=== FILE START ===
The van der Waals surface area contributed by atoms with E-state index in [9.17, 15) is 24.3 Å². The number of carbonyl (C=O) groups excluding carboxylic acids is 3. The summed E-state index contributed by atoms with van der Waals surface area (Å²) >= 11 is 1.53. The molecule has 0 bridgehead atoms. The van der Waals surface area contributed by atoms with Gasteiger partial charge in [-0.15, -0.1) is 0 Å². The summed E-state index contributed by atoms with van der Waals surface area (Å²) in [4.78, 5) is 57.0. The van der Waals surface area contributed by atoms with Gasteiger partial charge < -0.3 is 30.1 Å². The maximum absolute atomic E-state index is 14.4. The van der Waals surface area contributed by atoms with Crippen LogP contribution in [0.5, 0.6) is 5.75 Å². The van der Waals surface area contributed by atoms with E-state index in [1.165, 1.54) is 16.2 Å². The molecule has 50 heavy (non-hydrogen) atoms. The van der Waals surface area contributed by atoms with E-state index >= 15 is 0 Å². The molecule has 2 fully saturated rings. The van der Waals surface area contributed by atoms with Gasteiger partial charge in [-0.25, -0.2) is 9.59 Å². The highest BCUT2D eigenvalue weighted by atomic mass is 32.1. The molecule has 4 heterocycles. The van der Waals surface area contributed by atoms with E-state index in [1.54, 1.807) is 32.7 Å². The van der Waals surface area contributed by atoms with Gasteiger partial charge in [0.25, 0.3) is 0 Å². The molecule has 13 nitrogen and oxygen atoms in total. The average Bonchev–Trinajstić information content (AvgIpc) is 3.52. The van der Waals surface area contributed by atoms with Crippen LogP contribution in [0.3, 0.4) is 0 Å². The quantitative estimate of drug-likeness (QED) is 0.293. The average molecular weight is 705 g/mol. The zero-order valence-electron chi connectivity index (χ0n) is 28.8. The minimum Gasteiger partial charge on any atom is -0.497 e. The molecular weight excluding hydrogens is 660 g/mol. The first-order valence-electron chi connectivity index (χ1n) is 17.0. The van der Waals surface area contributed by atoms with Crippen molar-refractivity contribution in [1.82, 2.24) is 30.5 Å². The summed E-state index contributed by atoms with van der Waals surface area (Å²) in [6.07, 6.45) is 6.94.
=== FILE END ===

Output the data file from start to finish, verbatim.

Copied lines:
The van der Waals surface area contributed by atoms with E-state index in [9.17, 15) is 24.3 Å². The number of carbonyl (C=O) groups excluding carboxylic acids is 3. The summed E-state index contributed by atoms with van der Waals surface area (Å²) >= 11 is 1.53. The molecule has 0 bridgehead atoms. The van der Waals surface area contributed by atoms with Gasteiger partial charge in [-0.15, -0.1) is 0 Å². The summed E-state index contributed by atoms with van der Waals surface area (Å²) in [4.78, 5) is 57.0. The van der Waals surface area contributed by atoms with Gasteiger partial charge < -0.3 is 30.1 Å². The maximum absolute atomic E-state index is 14.4. The van der Waals surface area contributed by atoms with Crippen LogP contribution in [0.5, 0.6) is 5.75 Å². The van der Waals surface area contributed by atoms with E-state index in [1.165, 1.54) is 16.2 Å². The molecule has 50 heavy (non-hydrogen) atoms. The van der Waals surface area contributed by atoms with E-state index >= 15 is 0 Å². The molecule has 2 fully saturated rings. The van der Waals surface area contributed by atoms with Gasteiger partial charge in [-0.25, -0.2) is 9.59 Å². The highest BCUT2D eigenvalue weighted by atomic mass is 32.1. The molecule has 4 heterocycles. The van der Waals surface area contributed by atoms with E-state index in [1.54, 1.807) is 32.7 Å². The van der Waals surface area contributed by atoms with Gasteiger partial charge in [0.25, 0.3) is 0 Å². The molecule has 13 nitrogen and oxygen atoms in total. The average Bonchev–Trinajstić information content (AvgIpc) is 3.52. The van der Waals surface area contributed by atoms with Crippen LogP contribution in [0.3, 0.4) is 0 Å². The quantitative estimate of drug-likeness (QED) is 0.293. The average molecular weight is 705 g/mol. The zero-order valence-electron chi connectivity index (χ0n) is 28.8. The minimum Gasteiger partial charge on any atom is -0.497 e. The molecular weight excluding hydrogens is 660 g/mol. The first-order valence-electron chi connectivity index (χ1n) is 17.0. The van der Waals surface area contributed by atoms with Crippen molar-refractivity contribution in [1.82, 2.24) is 30.5 Å². The summed E-state index contributed by atoms with van der Waals surface area (Å²) in [6.07, 6.45) is 6.94.